Friday, December 9, 2011

How Treasury Secretary Geithner Deals with Traffic Jams

Martin Crustinger of AP has a solid story on the opulent way Treasury Secretary Geithner has been traveling in Europe during his recent meetings with European Union officials.

But what really caught my eye is how the Geithner motorcade deals with traffic jams:
To meet with national leaders and financial officials in five cities in three countries in three days, you need a little help getting around. That's where a police-escorted motorcade comes in handy.

Geithner's caravan of limousines and vans for staff and reporters drew police escorts in each city he visited.

It all worked well until Geithner's entourage hit Marseilles right at rush hour. The road from the airport to a downtown hotel where Geithner was meeting Spanish Prime Minister-elect Mariano Rajoy Brey was jammed.

Still, not to worry. The motorcycle escorts simply squeezed between the two lanes of cars headed into town. The cars were forced to both sides of the road, clearing a path in the middle for the motorcade.
I think I may try this in DC. Any interns out there willing to hop on motorcycles to clear a path for me?

1 comment:

  1. Compare Europe's treatment of US politicians to America's treatment of European capitalists:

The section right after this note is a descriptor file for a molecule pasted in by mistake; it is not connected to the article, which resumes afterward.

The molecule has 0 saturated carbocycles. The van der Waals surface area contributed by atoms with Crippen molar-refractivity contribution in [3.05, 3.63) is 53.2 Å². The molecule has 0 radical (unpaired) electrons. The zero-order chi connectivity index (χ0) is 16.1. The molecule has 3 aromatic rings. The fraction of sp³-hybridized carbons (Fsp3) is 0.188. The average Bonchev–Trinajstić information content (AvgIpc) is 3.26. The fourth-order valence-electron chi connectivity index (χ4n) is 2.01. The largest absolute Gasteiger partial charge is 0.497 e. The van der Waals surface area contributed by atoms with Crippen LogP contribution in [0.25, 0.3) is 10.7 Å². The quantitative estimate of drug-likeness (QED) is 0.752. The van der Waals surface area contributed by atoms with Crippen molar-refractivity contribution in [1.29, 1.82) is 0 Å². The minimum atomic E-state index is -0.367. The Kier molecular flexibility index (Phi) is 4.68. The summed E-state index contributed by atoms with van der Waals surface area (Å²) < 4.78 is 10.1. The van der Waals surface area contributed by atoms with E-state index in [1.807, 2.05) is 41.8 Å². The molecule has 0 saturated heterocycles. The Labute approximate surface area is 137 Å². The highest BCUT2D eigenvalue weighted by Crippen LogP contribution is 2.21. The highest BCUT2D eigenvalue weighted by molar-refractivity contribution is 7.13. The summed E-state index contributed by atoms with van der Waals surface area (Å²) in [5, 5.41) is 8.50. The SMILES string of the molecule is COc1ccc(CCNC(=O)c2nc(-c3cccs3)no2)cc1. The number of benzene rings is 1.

Alabama's strict immigration laws have helped land a Mercedes-Benz executive in jail. The Associated Press reports that an unnamed Mercedes executive was arrested after being pulled over for a routine traffic stop.

    The arrest came after the 46-year-old exec was unable to produce any identification other than his German ID card. The executive was pulled over because his rental car reportedly did not have any tags, but he was later released after an associate was able to present his passport for inspection. Mercedes-Benz spokesperson Felyicia Jerald called the incident "unfortunate," and added that the incident was resolved once a colleague was able to produce a driver's license.

    When Alabama Governor Robert Bentley heard of the executive's arrest, he reportedly contacted State Homeland Security Director Spencer Collier to get details. We're guessing that doesn't happen when most other immigration arrests in Alabama, but Mercedes-Benz has a substantial footprint in the state. Mercedes has built vehicles in Tuscaloosa since 1993, and the facility currently produces the ML, R-Class and GL.